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Bacteriorhodopsin is a protein used by archaea, most notably halobacteria. It acts as a proton pump, i.e. it captures light energy and uses it to move protons across the membrane out of the cell. The resulting proton gradient is subsequently converted into chemical energy.
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Bacteriorhodopsin is an integral membrane protein usually found in two-dimensional crystalline patches known as "purple membrane", which can occupy up to nearly 50% of the surface area of the archaeal cell. The repeating element of the hexagonal lattice is composed of three identical protein chains, each rotated by 120 degrees relative to the others. Each chain has seven transmembrane alpha helices and contains one molecule of retinal buried deep within, the typical structure for retinylidene proteins. It is the retinal molecule that changes its conformation when absorbing a photon, resulting in a conformational change of the surrounding protein and the proton pumping action.
The bacteriorhodopsin molecule is purple and is most efficient at absorbing green light (wavelength 500-650 nm, with the absorption maximum at 568 nm).
The three-dimensional tertiary structure of bacteriorhodopsin resembles that of vertebrate rhodopsins, the pigments that sense light in the retina. Rhodopsins also contain retinal, however the functions of rhodopsin and bacteriorhodopsin are different and there is no homology of their amino acid sequences. Both rhodopsin and bacteriorhodopsin belong to the 7TM receptor family of proteins, but rhodopsin is a G protein coupled receptor and bacteriorhodopsin is not. In the first use of electron crystallography to obtain an atomic-level protein structure, the structure of bacteriorhodopsin was resolved in 1990. It was then used as a template to build models of other G protein-coupled receptors before crystallographic structures were also available for these proteins.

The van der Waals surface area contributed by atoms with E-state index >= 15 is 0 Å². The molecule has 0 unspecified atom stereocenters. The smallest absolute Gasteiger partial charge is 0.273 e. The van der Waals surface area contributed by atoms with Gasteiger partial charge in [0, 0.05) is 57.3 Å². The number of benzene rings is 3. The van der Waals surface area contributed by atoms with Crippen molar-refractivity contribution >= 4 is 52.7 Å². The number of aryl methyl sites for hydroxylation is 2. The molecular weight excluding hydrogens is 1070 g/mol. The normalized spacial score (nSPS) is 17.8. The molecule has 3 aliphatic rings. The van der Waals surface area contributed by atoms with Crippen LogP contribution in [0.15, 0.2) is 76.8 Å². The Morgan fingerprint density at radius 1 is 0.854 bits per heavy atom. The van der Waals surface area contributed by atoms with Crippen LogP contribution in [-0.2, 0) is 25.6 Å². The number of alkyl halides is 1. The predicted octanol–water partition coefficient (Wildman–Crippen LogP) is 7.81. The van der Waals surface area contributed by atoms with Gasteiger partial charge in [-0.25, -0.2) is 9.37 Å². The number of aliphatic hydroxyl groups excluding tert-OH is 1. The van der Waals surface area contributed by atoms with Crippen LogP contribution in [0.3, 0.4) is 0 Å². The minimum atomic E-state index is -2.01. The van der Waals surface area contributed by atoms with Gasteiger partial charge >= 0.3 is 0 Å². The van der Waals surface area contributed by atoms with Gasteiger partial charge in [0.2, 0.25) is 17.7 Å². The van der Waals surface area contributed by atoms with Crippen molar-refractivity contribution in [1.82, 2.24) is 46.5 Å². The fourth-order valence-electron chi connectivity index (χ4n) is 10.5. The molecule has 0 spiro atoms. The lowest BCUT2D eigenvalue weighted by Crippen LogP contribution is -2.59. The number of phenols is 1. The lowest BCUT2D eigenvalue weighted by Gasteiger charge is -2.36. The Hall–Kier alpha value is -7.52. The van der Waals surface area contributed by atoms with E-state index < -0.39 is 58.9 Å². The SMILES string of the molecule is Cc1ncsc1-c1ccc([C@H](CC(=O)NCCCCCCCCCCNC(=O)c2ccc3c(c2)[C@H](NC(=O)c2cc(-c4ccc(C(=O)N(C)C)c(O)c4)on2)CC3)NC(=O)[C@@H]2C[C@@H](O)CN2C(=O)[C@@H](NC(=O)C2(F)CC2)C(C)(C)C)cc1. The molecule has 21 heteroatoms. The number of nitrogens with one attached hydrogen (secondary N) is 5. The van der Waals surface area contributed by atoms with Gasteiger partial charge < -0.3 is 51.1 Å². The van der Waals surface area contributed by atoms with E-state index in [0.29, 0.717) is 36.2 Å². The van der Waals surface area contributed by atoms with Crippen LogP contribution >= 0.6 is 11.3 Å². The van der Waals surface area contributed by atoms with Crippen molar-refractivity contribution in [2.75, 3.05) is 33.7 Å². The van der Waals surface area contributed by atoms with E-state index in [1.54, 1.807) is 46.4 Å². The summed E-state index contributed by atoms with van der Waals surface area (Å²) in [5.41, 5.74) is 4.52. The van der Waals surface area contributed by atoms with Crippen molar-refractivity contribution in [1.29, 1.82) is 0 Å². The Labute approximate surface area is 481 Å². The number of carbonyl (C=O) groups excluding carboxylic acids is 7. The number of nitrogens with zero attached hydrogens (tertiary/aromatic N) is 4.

Many molecules have homology to bacteriorhodopsin, including the light-driven chloride pump halorhodopsin (for whom the crystal structure is also known), and some directly light-activated channels like channelrhodopsin.
All other photosynthetic systems in bacteria, algae and plants use chlorophylls or bacteriochlorophylls rather than bacteriorhodopsin. These also produce a proton gradient, but in a quite different and more indirect way involving an electron transfer chain consisting of several other proteins. Furthermore, chlorophylls are aided in capturing light energy by other pigments known as "antennas"; these are not present in bacteriorhodopsin based systems. Lastly, chlorophyll-based photosynthesis is coupled to carbon fixation (the incorporation of carbon dioxide into larger organic molecules); this is not true for bacteriorhodopsin-based system. It is thus likely that photosynthesis independently evolved at least twice, once in bacteria and once in archaea.
|This article is licensed under the GNU Free Documentation License. It uses material from the Wikipedia article "Bacteriorhodopsin". A list of authors is available in Wikipedia.|